“At a protest against the demolition of the historic Emek theatre, Nil was beaten and kicked by police offers. My fellow FIPRESCI juror, the excellent critic Berke Göl, was grabbed by the throat, punched, and arrested. Hundreds of other protestors — largely film critics, actors, and directors including festival guest Costa-Gavras — were subject to police force.”
My motives for coming to Istanbul were social and personal. Having spent time with Turkish writers and directors at film festivals, I found that these were the wittiest, fastest-thinking people I’d ever met. They spoke in their second language, English, at a mile a minute, effortlessly coining new phrases along the way. I was particularly excited to see Nil Kural, film critic for the newspaper Milliyet. This girl could have been the inspiration for Katharine Hepburn in Bringing Up Baby (1938) or Juliette Binoche in Certified Copy (2010) in terms of speed and unstoppability. Evidently, terms such as “cat tragedy,” “alive director,” “empathetic Islam,” and “terrorist charisma” (the latter in reference to biopics of Carlos the Jackal and Che Guevara) were so obvious that they needed no unpacking. I needed to hear more.
However, by the festival’s first weekend, all expectations were overturned. At a protest against the demolition of the historic Emek theatre, Nil was beaten and kicked by police offers. My fellow FIPRESCI juror, the excellent critic Berke Göl, was grabbed by the throat, punched, and arrested. Hundreds of other protestors — largely film critics, actors, and directors including festival guest Costa-Gavras — were subject to police force. Many of the writers and filmmakers I met spent the festival in recovery. Nil was in pain and shock, and while Berke tried to seem relaxed, we feared he would be taken in again. A prosecutor has since demanded that Berke and several other critics face up to six years in jail. This brings home the fact that despite Istanbul’s reputation as a cosmopolitan hub, its media and artistic community are very much under threat.
The attack dominated coverage of the festival, although there were also a number of notable films to discuss. Of the films in the Turkish competition, most were interesting, two were pretty good, and a couple were awful. Our first film, Karnaval, was doomed from the start. Its “quirky” soundtrack practically screamed “Just kidding . . .” or “Whaddya know?,” telling us that, despite the depiction of social issues, we were not to take anything too seriously. At festivals, we see a lot of these TV-like dramas in which a man-child learns to grow up with the help of his long-suffering family, and the presence of a grounded woman who is implausibly attracted to him. Last year at Karlovy Vary, the similarly intolerable The Almost Man (2012) was in the main competition; why is there such an interest in these men and their female helpers? In light of the Emek violence, films like these seemed particularly redundant.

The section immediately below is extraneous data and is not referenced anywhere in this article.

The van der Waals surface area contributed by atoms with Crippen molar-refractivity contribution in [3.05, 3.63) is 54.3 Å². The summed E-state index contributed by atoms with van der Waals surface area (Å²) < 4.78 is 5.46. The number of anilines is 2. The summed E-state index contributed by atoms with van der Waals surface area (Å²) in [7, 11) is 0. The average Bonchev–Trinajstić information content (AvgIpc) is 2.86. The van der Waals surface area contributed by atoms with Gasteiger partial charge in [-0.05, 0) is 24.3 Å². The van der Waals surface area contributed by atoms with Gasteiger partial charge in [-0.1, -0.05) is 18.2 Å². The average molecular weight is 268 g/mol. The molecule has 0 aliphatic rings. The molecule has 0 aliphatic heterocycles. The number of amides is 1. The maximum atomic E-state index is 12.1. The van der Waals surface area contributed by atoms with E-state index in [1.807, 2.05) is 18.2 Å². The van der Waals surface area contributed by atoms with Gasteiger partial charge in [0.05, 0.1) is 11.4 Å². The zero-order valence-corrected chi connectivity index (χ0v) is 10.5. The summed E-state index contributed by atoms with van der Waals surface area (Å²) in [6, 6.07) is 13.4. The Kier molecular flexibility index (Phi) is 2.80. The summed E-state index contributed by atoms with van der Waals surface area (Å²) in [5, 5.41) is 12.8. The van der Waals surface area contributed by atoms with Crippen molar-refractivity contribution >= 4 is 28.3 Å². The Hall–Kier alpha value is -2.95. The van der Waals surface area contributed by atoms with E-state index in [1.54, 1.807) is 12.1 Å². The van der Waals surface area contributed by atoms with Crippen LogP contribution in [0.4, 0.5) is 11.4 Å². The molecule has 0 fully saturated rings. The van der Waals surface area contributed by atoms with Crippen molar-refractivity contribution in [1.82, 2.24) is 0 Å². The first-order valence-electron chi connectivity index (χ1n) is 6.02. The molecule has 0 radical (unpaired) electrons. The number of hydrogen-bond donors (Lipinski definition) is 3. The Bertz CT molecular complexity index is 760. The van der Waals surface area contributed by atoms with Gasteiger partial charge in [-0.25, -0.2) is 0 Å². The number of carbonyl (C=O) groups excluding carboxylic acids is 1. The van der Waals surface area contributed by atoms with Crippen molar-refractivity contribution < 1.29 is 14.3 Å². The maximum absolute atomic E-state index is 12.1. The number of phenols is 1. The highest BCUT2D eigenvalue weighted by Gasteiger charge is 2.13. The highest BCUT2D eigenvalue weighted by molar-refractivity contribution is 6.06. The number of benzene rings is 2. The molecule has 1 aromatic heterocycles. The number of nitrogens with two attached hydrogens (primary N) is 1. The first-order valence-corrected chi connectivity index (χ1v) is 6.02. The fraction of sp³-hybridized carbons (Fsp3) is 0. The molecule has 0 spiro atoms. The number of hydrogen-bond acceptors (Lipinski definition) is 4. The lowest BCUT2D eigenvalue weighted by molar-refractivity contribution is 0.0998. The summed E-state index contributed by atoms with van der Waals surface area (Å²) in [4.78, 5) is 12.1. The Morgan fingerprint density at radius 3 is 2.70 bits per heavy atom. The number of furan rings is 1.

Far more accomplished but still predictable, Asli Özge’s Lifelong was the quintessential classy festival film; premiering in Berlin, it has been acclaimed despite its stilted style. It’s a study of marital breakdown set in a minimalist home with steel walls and white spiral staircases. Ela and Can are a power couple in the world of art and design; from the moment we see their designer geometric chairs, we know they’re in trouble.
Özge is one of a long line of directors who equate cutting-edge architecture with barren inner lives. In La Notte (1961) and L’Eclisse (1962), Antonioni made the combination work because his compositions were always startling as well as harmonious; they never let our eyes rest. But as the camera in Lifelong glides over the house’s interiors, it overemphasizes the link between spartan design and a sterile relationship. Luckily, Özge is a skilful filmmaker, and the film withholds just enough information to keep us watching. But its most memorable aspect is the way its fifty-year-old actress holds the camera. As the wife, Defne Helman has a long wan face — like an emaciated Modigliani — and a strangely beautiful body. She gives a technically excellent performance, but her haggard beauty is the main draw.